Anyway, that’s a large part of what economics is—people arbitrarily, or as a matter of taste, assigning numerical values to non-numerical things. And then pretending that they haven’t just made the numbers up, which they have. Economics is like astrology in that sense, except that economics serves to justify the current power structure, and so it has a lot of fervent believers among the powerful.
This short musing amused me in Red Mars today. Also, one of those fourth wall breaking bits in a book, where the authors own opinions seem to pour out.
I’d never heard of a rotary engine before today. Saw an interesting cross section of one somewhere and just through it was interesting. Searched, read a bit, and then found this:
I love discovering things that I don’t know. And especially like this, when I wager there are millions of people that know this subject inside out, and who would likely be dumbfounded that I’d never heard of rotary engines before.
There’s something comforting about discovering your own ignorance of a largely know subject. Like there’s always more to the world than you realise. More to learn and more to rely on each other for. Can’t do or learn it all alone.
Who is this sign for? Someone that’s likely to run up or down the stairs at a train station – a place where people tend to rush and run – but someone that’s also going to read and take heed of a coddling health and safety sign:
Would love to know the story behind it. Who said it was needed. Who they thought it was for. What risks exist without it, and what stats exist to suggest it will help.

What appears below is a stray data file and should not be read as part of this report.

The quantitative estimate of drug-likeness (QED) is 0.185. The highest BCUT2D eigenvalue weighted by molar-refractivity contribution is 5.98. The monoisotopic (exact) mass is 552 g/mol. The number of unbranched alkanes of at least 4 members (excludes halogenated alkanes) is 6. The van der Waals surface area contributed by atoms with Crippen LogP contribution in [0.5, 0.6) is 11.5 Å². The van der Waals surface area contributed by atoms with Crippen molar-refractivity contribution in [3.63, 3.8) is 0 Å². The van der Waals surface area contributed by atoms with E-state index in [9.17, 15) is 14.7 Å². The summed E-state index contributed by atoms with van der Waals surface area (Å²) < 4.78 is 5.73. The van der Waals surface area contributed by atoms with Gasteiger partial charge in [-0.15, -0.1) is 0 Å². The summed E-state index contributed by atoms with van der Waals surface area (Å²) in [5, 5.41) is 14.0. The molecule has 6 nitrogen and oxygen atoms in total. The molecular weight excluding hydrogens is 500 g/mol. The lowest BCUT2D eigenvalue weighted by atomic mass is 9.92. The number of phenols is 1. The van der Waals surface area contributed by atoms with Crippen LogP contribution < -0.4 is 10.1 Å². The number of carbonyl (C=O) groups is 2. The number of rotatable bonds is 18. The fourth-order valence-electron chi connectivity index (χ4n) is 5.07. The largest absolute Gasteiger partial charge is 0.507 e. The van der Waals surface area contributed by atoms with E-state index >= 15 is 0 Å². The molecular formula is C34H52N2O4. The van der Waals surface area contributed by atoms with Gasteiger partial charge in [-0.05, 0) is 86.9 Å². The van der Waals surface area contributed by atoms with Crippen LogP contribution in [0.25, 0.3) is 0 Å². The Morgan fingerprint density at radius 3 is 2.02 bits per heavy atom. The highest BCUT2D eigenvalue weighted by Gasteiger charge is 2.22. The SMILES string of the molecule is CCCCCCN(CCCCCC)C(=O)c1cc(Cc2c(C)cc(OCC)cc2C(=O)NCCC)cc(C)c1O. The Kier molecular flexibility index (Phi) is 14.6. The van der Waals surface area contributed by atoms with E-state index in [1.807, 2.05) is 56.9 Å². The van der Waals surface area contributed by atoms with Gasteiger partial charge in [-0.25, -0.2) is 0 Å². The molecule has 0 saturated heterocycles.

XKCD hitting the nail on the head once again:
In part, making me yearn again for an app or something that would help me to become more conscientious, rather than just outsourcing or AI-ing it, as per the existence of auto happy birthday wishing tools like this.
In a second part, just another small step toward our pending Idiocracy fate.
Unrelatedly over New Year, I started rereading Red Mars (first part of a sci-fi trilogy about the colonisation and terraformation of Mars), at the same time as The Woodland Year (a condensed yet very informative guide for managing woodland in the UK, by the inspiringly talented woodsman Ben Law), and I’m finding that they actually share a great deal from a sustainability, bioengineering / biodiversity point of view.
Can’t quite figure if it’s coincidence or unconscious planning. Either way, a nice little pairing. Recommended.
At first glance, I figured primeurn5.co.uk was a fairly poor website (for a lovely restaurant, so I’m told).
The homepage looks broken. Events page is actually broken I think. Map page has a tiny illegible image of a map, that links out to Google Maps. No idea what Western Laundry is. No sign of email or contact details. And then there’s the menu page, with one sentence, “Click here to see our daily menu”, which links to their Instagram, where they post photos of their blackboard menu.
What a great workaround for a popular and busy little local restaurant. Why waste time or try even to make time, to update their website daily, or create and upload PDFs. So simple and effective, and, streamed daily into the Instagram feeds of their seemingly substantial fanbase.
Examples like this convince me more and more that websites are becoming a rather niche and forgotten platform. Still kind of essential for a business, but more in a meta data kind of way. Simply for SEO purposes, so Google can crawl it, and display the info themselves.
On reflection then, I think the website is kind of perfect. Fit for use. Enabled me to book at least. What more could a webpage genuinely do for them?
Further to the last post. Form design is a boring area for many, but the opportunity to do great design that people (won’t realise that they) love and appreciate, is huge. No idea if The Art of the Error Message from Spotify rings true to their own error messages (I don’t use it), but it bodes well if so.